|Dharma Meditation Initiative, Los Angeles: Thursdays, 7:00-8:30 PM, Pasadena|
|Dharma Meditation Initiative - MARC.ucla.edu - Meetup.com/Zen-007|
|Meditation is letting go.|
In other words, we don't have to be afraid of being poor, stupid, or missing out on things.
|The ajahns (Thai teachers) know.|
We don't want any of the insights we've gained by reasoning and thinking, because they're concepts and are therefore impersonal (not self).
Keep the mind still, quiet, neutral, impassive -- set upright and tall, and there we are: right concentration.
|Breath-control (pranayama) in yoga|
If we meditate in order to “get” something, that’s craving manifesting, which will always disappoint, since craving is a cause of great suffering. Meditation isn't about craving.
The Dharma (the Truth the Buddha rediscovered) is already here. All we have to do is study and put it into practice so that we’ll know it (at theoretical and practical levels).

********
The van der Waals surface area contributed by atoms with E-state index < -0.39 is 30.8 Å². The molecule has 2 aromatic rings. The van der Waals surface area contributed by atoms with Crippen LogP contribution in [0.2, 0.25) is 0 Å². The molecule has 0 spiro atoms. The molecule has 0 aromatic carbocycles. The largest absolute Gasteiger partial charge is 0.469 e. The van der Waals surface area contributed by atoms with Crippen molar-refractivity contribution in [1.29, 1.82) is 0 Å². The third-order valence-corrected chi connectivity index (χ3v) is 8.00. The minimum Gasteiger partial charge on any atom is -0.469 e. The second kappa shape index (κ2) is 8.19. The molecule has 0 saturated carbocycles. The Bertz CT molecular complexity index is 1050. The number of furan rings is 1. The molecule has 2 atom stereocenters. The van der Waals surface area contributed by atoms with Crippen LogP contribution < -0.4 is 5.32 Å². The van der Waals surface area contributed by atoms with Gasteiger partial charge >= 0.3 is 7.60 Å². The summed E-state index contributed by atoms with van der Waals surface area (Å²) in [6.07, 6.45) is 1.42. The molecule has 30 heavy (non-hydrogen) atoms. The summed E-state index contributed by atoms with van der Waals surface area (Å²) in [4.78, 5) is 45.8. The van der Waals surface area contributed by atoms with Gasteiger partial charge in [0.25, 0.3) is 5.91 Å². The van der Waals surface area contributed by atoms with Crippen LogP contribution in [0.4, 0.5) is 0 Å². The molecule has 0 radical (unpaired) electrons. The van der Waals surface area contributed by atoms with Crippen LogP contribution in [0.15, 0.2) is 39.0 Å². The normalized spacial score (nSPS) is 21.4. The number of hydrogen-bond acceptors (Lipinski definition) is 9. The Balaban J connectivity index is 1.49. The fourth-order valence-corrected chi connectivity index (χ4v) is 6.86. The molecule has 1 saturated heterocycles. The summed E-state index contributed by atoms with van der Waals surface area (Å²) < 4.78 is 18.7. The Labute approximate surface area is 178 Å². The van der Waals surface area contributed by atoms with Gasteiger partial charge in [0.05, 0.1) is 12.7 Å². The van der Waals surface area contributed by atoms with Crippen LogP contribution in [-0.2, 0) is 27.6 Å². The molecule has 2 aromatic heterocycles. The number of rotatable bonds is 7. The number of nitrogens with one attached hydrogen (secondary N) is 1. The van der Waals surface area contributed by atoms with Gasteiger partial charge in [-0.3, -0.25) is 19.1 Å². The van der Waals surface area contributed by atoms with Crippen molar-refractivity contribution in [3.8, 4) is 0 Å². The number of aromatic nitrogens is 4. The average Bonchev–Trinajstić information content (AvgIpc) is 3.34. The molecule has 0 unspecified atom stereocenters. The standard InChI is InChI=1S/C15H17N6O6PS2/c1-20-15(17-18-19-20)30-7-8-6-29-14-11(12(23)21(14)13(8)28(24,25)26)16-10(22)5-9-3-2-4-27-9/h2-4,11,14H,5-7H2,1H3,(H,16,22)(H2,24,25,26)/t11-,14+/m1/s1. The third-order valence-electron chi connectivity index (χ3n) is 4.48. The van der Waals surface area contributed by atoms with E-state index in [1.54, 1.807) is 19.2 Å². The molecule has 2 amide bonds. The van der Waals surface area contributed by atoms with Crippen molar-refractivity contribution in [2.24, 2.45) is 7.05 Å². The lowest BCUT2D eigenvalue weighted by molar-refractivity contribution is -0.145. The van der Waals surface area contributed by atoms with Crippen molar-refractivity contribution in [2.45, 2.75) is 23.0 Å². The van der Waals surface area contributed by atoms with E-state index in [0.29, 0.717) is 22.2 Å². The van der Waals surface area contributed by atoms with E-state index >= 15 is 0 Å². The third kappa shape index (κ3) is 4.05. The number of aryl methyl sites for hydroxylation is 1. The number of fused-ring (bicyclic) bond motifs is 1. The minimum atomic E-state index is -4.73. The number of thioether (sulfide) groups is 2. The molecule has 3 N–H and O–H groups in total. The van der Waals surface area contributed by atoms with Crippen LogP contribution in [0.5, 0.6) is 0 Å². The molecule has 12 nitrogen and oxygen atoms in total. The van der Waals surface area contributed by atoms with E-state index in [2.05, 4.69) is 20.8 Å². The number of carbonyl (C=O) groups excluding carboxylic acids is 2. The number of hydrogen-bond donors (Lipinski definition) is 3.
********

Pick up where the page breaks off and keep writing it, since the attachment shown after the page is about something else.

The ultimate Truth isn’t something new. It’s something that’s been here from time immemorial.
The root causes
|Nature as religion, outdoors as our cathedral|
We’d better get a tractor and plow it up, but we put it off. It’s like saying to ourselves, “Should I go today? Should I? Maybe I’ll go tomorrow.” Then the next day, “Should I go or shouldn’t I?” And we keep on doing this day after day until we die. We never go anywhere. We’ve got to think, “Go!” and that’s it.
Strategic qualities of mind
|Can I fix the world or fix my heart and mind?|
We pick one object of meditation -- “This is what I’m going to fasten on” -- then we keep it in mind, staying well aware of it. When we refuse to let it fall away, when we hold a single object, it becomes the quality called "singleness of mind."
When this singleness of mind arises, it can cut through restlessness, cut through anxiety. It includes mindfulness and persistence and can keep the mind firmly gathered in one place (samadhi).